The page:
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Types of Complementary and Alternative Medicine

By

Denise Millstine

, MD, Mayo Clinic

Last full review/revision Oct 2021
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Five categories of complementary or alternative medicine are generally recognized:

The name of many therapies only partially describes their components.

Whole Medical Systems

Mind-Body Medicine

Mind-body medicine is based on the theory that mental and emotional factors regulate physical health through a system of interdependent neuronal, hormonal, and immunologic connections throughout the body. Behavioral, psychologic, social, and spiritual techniques are used to enhance the mind’s capacity to affect the body and thus to preserve health and to prevent or cure disease.

Because scientific evidence supporting the benefits of mind-body medicine is abundant, many of these approaches are now considered mainstream. For example, the following techniques are used in the treatment of chronic pain, coronary artery disease, headaches, insomnia, and menopausal symptoms, and as aids during childbirth:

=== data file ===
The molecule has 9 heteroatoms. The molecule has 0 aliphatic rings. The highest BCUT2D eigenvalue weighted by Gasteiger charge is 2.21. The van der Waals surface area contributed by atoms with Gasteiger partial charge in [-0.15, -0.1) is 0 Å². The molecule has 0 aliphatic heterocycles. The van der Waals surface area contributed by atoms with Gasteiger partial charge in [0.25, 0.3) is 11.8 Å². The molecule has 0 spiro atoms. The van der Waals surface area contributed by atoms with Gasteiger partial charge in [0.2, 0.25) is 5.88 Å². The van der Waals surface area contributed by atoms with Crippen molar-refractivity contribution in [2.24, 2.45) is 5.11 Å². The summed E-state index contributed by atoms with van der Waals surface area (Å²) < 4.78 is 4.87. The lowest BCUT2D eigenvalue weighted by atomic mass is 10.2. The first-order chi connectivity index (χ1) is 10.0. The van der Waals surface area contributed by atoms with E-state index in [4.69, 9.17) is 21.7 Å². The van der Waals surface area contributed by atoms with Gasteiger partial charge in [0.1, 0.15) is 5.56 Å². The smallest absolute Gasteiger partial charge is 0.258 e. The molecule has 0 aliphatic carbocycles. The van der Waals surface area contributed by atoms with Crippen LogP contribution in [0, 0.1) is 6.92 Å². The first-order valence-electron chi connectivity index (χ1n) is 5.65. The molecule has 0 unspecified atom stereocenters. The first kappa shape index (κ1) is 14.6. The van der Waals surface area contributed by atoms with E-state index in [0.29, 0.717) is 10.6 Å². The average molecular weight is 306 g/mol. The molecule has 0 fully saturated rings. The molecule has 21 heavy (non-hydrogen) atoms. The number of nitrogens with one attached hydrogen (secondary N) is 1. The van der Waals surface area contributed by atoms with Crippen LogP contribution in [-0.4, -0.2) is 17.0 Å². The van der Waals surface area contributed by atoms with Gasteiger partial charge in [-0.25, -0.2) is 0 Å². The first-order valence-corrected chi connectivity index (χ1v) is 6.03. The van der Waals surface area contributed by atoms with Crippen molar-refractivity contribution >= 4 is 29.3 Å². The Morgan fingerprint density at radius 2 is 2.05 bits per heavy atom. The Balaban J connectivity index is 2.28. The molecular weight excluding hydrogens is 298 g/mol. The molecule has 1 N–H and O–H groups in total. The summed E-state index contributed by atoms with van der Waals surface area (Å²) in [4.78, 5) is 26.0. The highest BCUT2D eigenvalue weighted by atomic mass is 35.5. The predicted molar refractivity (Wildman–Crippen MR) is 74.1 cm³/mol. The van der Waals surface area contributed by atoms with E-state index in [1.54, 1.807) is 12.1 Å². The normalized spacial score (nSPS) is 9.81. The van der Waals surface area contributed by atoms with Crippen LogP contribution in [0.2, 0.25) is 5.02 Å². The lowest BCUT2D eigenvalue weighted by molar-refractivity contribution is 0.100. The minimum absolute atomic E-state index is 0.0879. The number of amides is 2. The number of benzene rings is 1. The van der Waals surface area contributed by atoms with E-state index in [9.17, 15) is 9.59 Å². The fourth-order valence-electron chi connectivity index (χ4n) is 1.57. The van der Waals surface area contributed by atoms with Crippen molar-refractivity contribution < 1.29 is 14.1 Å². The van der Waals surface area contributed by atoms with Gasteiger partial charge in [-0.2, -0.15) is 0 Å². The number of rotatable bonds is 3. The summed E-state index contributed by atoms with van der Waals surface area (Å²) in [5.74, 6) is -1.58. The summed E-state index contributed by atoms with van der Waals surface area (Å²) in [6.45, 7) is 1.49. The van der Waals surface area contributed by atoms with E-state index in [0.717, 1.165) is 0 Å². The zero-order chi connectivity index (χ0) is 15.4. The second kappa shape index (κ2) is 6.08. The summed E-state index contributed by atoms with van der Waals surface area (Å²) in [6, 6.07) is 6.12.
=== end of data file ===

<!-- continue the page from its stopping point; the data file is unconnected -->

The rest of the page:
These techniques are also used to help patients cope with disease-related and treatment-related symptoms of cancer and to prepare patients for surgery.

Biologically Based Practices

Manipulative and Body-Based Practices

Manipulative and body-based practices focus primarily on the body’s structures and systems (eg, bones, joints, soft tissues). These practices are based on the belief that the body can regulate and heal itself and that its parts are interdependent. They include

Acupuncture is also sometimes considered a manipulative therapy.

Some of these therapies (cupping, scraping, and moxibustion) result in lesions that may be mistaken for signs of trauma or abuse. These therapies are thought to stimulate the body’s energy and to enable toxins to leave the body. However, only studies of mixed quality have assessed their efficacy, and more research is needed.

Energy Medicine

Energy medicine intends to manipulate subtle energy fields (also called biofields) thought to exist in and around the body and thus affect health. All energy therapies are based on the belief that a universal life force (qi) or subtle energy resides in and around the body. Historically, a vital force was posited to explain biologic processes that were not yet understood. As biologic science progressed, this force was dismissed. Some investigators continue to explore the existence of the biofield and subtle energies.

Energy medicine is a component of several therapies, including the following:

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